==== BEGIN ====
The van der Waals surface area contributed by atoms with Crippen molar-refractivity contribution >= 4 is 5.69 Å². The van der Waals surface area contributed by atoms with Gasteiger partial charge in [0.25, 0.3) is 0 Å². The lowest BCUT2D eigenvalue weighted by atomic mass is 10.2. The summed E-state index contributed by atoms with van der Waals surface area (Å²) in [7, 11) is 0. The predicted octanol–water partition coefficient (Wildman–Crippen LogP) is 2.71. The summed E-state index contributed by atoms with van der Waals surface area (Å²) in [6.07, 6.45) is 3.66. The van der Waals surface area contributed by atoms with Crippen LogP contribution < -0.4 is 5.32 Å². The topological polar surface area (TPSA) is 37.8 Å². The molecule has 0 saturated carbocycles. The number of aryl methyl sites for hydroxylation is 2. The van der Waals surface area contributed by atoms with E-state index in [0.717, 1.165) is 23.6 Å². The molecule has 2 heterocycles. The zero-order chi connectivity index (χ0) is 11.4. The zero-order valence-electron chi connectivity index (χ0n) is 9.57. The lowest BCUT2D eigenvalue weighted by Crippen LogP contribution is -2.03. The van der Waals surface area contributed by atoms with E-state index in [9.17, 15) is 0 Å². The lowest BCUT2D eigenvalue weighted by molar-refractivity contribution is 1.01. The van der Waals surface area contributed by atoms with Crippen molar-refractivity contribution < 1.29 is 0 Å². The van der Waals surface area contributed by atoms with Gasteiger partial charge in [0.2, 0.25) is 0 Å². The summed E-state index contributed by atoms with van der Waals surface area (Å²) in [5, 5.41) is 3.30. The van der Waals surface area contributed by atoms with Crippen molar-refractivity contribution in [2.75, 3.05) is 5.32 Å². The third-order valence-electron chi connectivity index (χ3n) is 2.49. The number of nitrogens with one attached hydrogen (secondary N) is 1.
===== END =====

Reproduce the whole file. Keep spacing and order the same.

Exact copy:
The van der Waals surface area contributed by atoms with Crippen molar-refractivity contribution >= 4 is 5.69 Å². The van der Waals surface area contributed by atoms with Gasteiger partial charge in [0.25, 0.3) is 0 Å². The lowest BCUT2D eigenvalue weighted by atomic mass is 10.2. The summed E-state index contributed by atoms with van der Waals surface area (Å²) in [7, 11) is 0. The predicted octanol–water partition coefficient (Wildman–Crippen LogP) is 2.71. The summed E-state index contributed by atoms with van der Waals surface area (Å²) in [6.07, 6.45) is 3.66. The van der Waals surface area contributed by atoms with Crippen LogP contribution < -0.4 is 5.32 Å². The topological polar surface area (TPSA) is 37.8 Å². The molecule has 0 saturated carbocycles. The number of aryl methyl sites for hydroxylation is 2. The van der Waals surface area contributed by atoms with E-state index in [0.717, 1.165) is 23.6 Å². The molecule has 2 heterocycles. The zero-order chi connectivity index (χ0) is 11.4. The zero-order valence-electron chi connectivity index (χ0n) is 9.57. The lowest BCUT2D eigenvalue weighted by Crippen LogP contribution is -2.03. The van der Waals surface area contributed by atoms with E-state index in [9.17, 15) is 0 Å². The lowest BCUT2D eigenvalue weighted by molar-refractivity contribution is 1.01. The van der Waals surface area contributed by atoms with Crippen molar-refractivity contribution < 1.29 is 0 Å². The van der Waals surface area contributed by atoms with Gasteiger partial charge in [0.2, 0.25) is 0 Å². The summed E-state index contributed by atoms with van der Waals surface area (Å²) in [5, 5.41) is 3.30. The van der Waals surface area contributed by atoms with Crippen molar-refractivity contribution in [2.75, 3.05) is 5.32 Å². The third-order valence-electron chi connectivity index (χ3n) is 2.49. The number of nitrogens with one attached hydrogen (secondary N) is 1.